Pakistani company will construct lightweight fighters and trainers for air force at Kamra factory and aims for exports

Pakistan Aeronautical Complex (PAC) is preparing to begin assembling next year its first Chinese-developed FC-1/JF-17 lightweight fighters and K-8 Karakorum basic/ advanced trainers for the Pakistani air force and for potential export customers.

The company's aircraft manufacturing plant in Kamra aims to build 50% of each aircraft sold outside China. It produces just under 20% of the K-8, and participates in the Chengdu Aircraft-led FC-1/JF-17 development programme.

Chengdu is responsible for building all five prototype fighters for the joint Sino-Pakistani programme. But PAC will be in charge of final assembly for eight of the 16 initial production aircraft, which are due for completion by early 2007. Serial or high-rate production of the design will begin late the same year.

PAC plans to build capability on the design gradually, starting with final assembly operations next year and later adding the manufacture of major components such as the wing, so that it can build half of each JF-17 from about 2009. "We have to prepare ourselves, [and] that work has already begun," says Air Cdre Zakir Khan, managing director of the Kamra factory.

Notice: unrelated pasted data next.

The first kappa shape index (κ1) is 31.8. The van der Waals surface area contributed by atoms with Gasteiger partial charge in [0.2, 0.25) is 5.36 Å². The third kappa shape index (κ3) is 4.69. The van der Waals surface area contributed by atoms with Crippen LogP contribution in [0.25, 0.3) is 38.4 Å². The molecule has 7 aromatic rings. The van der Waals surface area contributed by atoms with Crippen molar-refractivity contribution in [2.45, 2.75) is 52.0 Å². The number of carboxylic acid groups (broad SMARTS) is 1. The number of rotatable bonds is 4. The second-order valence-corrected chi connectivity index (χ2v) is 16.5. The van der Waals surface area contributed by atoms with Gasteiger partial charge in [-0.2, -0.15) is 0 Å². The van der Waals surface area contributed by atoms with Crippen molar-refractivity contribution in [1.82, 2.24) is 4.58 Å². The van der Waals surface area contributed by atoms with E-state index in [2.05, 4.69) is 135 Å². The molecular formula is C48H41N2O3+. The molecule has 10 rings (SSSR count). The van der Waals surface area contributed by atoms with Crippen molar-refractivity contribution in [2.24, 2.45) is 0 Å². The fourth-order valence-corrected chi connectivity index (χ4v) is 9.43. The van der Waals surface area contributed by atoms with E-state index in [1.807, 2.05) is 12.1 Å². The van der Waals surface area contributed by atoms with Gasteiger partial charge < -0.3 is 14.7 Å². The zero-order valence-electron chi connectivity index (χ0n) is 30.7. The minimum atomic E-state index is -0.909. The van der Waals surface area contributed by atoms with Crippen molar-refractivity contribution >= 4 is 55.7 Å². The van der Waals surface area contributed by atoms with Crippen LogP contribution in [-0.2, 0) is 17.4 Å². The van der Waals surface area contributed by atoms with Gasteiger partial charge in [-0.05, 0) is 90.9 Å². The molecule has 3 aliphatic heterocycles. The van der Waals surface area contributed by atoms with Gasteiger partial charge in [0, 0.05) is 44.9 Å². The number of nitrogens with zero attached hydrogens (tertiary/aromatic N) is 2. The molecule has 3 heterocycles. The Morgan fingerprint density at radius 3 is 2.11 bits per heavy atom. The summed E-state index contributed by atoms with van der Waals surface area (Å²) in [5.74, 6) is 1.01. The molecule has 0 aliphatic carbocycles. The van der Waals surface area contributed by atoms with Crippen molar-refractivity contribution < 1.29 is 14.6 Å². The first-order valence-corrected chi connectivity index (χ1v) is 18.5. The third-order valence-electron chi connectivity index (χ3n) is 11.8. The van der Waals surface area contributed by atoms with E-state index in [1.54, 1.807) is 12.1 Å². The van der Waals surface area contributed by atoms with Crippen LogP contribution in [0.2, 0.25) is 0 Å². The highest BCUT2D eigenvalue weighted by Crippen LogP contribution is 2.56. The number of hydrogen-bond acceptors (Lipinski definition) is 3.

PAC is drawing on its experience in building Mushshak piston trainers and K-8 subassemblies. The company will roll out its first Kamra-assembled K-8 in 2006, a few months before completing its first JF-17.

PAC already supplies China's Hongdu Aviation Industry with K-8 front fuselages, horizontal stabilisers and other components that combined account for 18-19% of the aircraft. It will also assume responsibility for structure/wing fabrication, final assembly and testing. A Pakistani air force requirement to replace its Cessna T-37s and Shenyang FT-5s with 55 K-8s from 2007 is driving this expansion in PAC's K-8 capability.

Pakistan's army operates eight Hongdu-assembled K-8s. Other operators include China, Myanmar, Sri Lanka and Zambia. A joint PAC/Hongdu marketing team is promoting the design to several African and Middle Eastern countries, with the option of Chinese or Pakistani assembly. A PAC/Chengdu team has begun marketing the FC-1/JF-17 to other nations with the same assembly options.

Source: Flight International